Time Tracking -- Essential for better estimates

Posted: Friday July 31st, 2015
Last modified: Friday July 31st, 2015

Before diving into the content of this article, here is an overview of some key points to ponder while you read.
  • Better estimates can produce more accurate budgets
  • Better estimates lead to on-time deliverables
  • Better estimates (and proper conceptual planning and requirement gathering) lead to accurate quotes
  • Approaches with Agile and Lean work! Things like "story points" are great at estimates. However, additional steps can be taken to produce development hour estimates, if time is tracked
  • Time tracking can bring to light areas where you might have time that can be redeemed in your work day, to be more productive.
  • Personal Process can be improved by analyzing things such as time spent designing vs time spent fixing bugs. Heck, even time fixing others bugs vs own bugs ;)
  • You can deliver some epic status reports to your superiors with stats and graphs -- it's an impressive bonus to time tracking
While in school one of the topics that really persuaded me was PSP, Personal Software Process. The topic has many avenues to explore. One of the things I liked about it was the idea that with practice I would be able to give an accurate estimation of how long it would take to develop some software. Up until that point, my development practice was, "Oh yeah, that's a cool idea, time to code!" The idea was almost fantasitical, like "yeah ok, this is software development; there is no such thing as acurate time estimations"

For several months we broke down software development related tasks into 2-5 hour deliverables. These deliverables ranged from UML diagrams to software components. We planned and made estimates on our various programming tasks. Then we recorded all of our time spent (at first by hand, until that portion of our tool was done). Ultimately we built a time tracking tool that analyzed our time tracking effors. It was pretty neat looking back, but at the time everyone hated it.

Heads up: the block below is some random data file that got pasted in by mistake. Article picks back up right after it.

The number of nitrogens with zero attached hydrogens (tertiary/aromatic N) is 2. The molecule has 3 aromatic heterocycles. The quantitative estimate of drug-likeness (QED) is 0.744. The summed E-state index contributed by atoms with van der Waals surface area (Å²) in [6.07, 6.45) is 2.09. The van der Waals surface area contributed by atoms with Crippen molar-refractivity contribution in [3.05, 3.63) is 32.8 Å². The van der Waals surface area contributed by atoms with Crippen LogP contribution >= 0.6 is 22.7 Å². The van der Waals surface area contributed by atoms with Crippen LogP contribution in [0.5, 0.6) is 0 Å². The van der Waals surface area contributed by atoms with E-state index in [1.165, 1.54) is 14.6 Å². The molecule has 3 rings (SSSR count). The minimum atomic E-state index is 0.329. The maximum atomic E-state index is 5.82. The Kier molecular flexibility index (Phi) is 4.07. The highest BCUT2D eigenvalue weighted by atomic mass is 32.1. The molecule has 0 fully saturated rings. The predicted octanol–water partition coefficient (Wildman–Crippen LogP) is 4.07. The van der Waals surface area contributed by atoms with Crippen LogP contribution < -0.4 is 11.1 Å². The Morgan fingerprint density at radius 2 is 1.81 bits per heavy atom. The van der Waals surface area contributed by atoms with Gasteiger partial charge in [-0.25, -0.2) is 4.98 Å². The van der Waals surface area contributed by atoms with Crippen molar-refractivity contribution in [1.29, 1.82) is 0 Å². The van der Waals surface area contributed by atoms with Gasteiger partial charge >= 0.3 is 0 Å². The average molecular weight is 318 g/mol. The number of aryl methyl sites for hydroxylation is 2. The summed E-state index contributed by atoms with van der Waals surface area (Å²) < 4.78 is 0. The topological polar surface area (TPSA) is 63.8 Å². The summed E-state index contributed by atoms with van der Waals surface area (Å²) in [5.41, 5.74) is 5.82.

Needless to say I went from being lucky if I was within 50% error on my estimate to within 10% in less than two years. My stats in a team environment are still improving, there are more variables that can be changed such as teammates lagging on something you're task is dependent on.

Even modern software development practices that make use of Agile and Lean have a form of estimation. For some practices that are founded on those principles, often times story points are used instead of hours, but the overall principle is the same:
  1. Take a look at your to-do list.
  2. Determine how much work you think it will be. Where work can be hours, points, a scaled rating 1-10, etc. It is important to be consistent with your estimates.
  3. Then for a set cycle/sprint/period-of-time, track and see see how much work you actually get done.
Over time, you can corrolate your estimates with actuals. Statistically speaking, over time your estimates to real result will balance itself out. It will account for those "OH SOMEONE HELP ME!" moments when you realize you are way over your head. It will account for sometimes, you're smarter than you remembered and things worked on the first shot. It will even account for the hours you spent talking in the office, phone calls and/or emailing. None the less, your ETA on code will get better as time goes on, but you need to track your time and/or effort as well as results to make that corrolation.

As for me, I personally like to know how much time I actually get to develop. At that I also find it interesting where I spend my time. For example I noticed that when I spent more time designing, I almost always had a considerable less amount of bugs. Some areas of interest might be:

Administrative Which includes tasks like but not limited to: Meetings, phone calls, emails, reports, reading, scoping, misc. documents, planning, scheduling

Bugs such as: determining and assigning bug origin, bug fixes, testing bug fixes

Coding Tickets/tasks, Scripting, mockups, prototypes.

Designing Architecture Descriptions, Requirements and Specifications, UML diagrams, Components, high/low level descriptions.


Testing Iron out those bugs while the code is still fresh n your mind!

Transportation (this one is more for fun) such as walking to meetings, driving, heck bathroom breaks because you drank way too much tea/coffee.

Anyway, if you need something to help you along the way, check out my stop-watch page! It won't do the analysis for you, but at the least it offers (at the time of writing) a way to easily stop-watch your time.

Developed by Arthur Weborg